All categories of civil cases, including bank disputes and service matters, cases under the Motor Vehicle Act, accident claims, and some cases of criminal revision were taken up.

While most of the cases (52) related to the realisation of challans under the Motor Vehicles Act were taken up, 20 cases of criminal nature and 26 of civil nature were also taken up. Besides, four accident claim cases were taken up and Rs 3. 69 lakh was paid as compensation, informed Mr Gulab Singh, CJM and Member Secretary of the State Legal Services Authority.

He added that the State Legal Services Authority, which organises the Lok Adalats, also provides free legal aid to persons whose annual income is below Rs 25,000 per annum; persons in custody/ jails/ psychiatric hospitals, besides industrial workmen, women and children and also those belonging to the Scheduled Castes and Tribes.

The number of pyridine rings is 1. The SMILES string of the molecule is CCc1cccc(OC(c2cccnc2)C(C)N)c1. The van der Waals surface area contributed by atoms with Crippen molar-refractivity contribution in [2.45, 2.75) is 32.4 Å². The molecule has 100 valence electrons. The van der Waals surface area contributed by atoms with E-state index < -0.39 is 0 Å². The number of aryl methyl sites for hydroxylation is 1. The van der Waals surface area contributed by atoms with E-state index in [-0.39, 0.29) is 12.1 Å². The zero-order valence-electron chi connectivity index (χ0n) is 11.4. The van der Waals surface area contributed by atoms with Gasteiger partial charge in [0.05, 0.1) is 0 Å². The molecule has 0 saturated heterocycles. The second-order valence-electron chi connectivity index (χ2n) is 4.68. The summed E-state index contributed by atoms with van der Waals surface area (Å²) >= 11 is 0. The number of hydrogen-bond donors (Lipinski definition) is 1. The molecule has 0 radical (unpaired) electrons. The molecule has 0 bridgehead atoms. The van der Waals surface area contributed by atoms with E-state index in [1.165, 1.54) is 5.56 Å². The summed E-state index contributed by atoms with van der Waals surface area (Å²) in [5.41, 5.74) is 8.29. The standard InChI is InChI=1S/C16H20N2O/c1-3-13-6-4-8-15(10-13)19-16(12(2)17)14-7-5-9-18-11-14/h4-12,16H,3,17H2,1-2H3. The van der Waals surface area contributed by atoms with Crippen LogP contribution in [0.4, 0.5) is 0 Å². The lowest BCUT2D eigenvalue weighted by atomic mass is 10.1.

Passion for acting-at 60
Swarleen Kaur

Chandigarh, July 23
Age has not mellowed down his usual ebullience. Nearing 60, he is eager to learn a trick or two in the field of acting. Ved Rattan Sethi, a retired professor of English literature, Government Postgraduate College, Faridabad, is eager to join the Department of Indian Theatre of Panjab University as a student.

“I can be a veteran actor if I am able to get the right grooming at the department”, said the former professor. Chandimandir-based Ved wants to learn acting and aspires to be an actor in the fall of his life.

The subtle nuances connected with dramatics, theatre and dialogue delivery inspire him to showcase his “talent”. While preparing college teams for dramatic and youth festivals, he always felt that he should be one of the participants rather than the manager.